Recipe for Beef Pasties (As Eaten in The Riddle of Penncroft Farm)
Aunt Cass stared at me, then nodded emphatically. “George, I think you’ve been properly introduced to Penncroft Farm now!”
Mom put an arm around each of us and said, in an obvious attempt to change the subject, “Let’s go eat some of Cass’s pasties— good old colonial meat pies.”
“And we’ll wash down the pasties with some ice-cold squash!” Aunt Cass said, giving Mom a wink.
“Wash it down with ice-cold squash?” I squeaked. “That sounds disgusting!” I hated squash almost as much as peas.
“Relax,” Mom laughed. “Squash is a kind of punch made of orange juice and lemonade, or the juice from some other squashed fruit. The Founding Fathers were all big squash fans.”
I don’t know if it was my close call on the wagon or the thought of drinkable squash, but suddenly I felt a little dizzy. “Toto,” I said under my breath, “I don’t think we’re in Minnesota anymore.”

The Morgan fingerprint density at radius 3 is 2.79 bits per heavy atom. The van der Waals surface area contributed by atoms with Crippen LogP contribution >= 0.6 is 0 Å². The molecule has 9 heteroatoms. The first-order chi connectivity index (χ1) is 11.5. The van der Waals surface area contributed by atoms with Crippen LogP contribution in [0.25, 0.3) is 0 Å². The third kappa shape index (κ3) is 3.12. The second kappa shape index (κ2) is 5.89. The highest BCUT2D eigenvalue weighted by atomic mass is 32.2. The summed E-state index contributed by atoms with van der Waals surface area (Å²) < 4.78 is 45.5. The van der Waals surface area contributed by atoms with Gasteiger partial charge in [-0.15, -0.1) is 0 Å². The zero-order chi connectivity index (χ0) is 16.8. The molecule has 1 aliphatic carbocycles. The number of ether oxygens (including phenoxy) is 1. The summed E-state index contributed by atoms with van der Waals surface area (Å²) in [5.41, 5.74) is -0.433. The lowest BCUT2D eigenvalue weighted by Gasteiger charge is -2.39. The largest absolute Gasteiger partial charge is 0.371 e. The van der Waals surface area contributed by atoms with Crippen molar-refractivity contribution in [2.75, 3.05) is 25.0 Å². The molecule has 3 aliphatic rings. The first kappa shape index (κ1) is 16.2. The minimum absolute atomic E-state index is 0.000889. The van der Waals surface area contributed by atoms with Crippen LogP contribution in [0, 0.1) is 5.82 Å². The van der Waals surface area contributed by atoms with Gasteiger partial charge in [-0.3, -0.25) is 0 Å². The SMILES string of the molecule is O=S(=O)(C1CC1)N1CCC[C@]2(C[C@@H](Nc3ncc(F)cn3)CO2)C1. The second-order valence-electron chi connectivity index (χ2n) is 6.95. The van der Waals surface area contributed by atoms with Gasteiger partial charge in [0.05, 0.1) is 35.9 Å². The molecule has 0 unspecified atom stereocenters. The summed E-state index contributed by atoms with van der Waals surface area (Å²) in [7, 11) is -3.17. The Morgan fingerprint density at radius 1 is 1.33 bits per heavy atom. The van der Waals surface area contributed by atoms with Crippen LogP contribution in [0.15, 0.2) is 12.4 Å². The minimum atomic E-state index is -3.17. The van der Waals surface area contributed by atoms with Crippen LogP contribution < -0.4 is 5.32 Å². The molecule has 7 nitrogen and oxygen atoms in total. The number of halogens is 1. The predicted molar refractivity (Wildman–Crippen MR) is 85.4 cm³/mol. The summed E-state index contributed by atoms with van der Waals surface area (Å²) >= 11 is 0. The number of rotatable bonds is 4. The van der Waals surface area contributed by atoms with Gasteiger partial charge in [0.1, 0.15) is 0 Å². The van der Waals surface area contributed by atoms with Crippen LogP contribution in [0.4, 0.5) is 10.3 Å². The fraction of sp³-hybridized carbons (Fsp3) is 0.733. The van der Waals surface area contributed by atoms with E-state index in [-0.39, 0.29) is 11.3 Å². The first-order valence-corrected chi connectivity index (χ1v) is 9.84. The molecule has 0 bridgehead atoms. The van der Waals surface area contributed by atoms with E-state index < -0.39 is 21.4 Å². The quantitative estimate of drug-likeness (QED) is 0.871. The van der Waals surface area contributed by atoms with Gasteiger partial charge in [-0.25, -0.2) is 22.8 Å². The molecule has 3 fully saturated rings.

-The Riddle of Penncroft Farm © 1989 by Dorothea Jensen
I could not find a real recipe for squash, but when I was served it in a restaurant in the historic area of Philadelphia many years ago, I was told it was a mix of equal parts orange juice and lemonade.
Mrs. Weeks had sent over plenty of cold fried chicken, a salad made with tomatoes and cucumbers, and some freshly baked Anadama bread. After this repast had been placed on the table, I took one look and realized that my day’s work in the berry patch had made me as hungry as my brother, for once.
-A Buss from Lafayette © 2017 by Dorothea Jensen
Geordie and Squire Cheyney try to warn Washington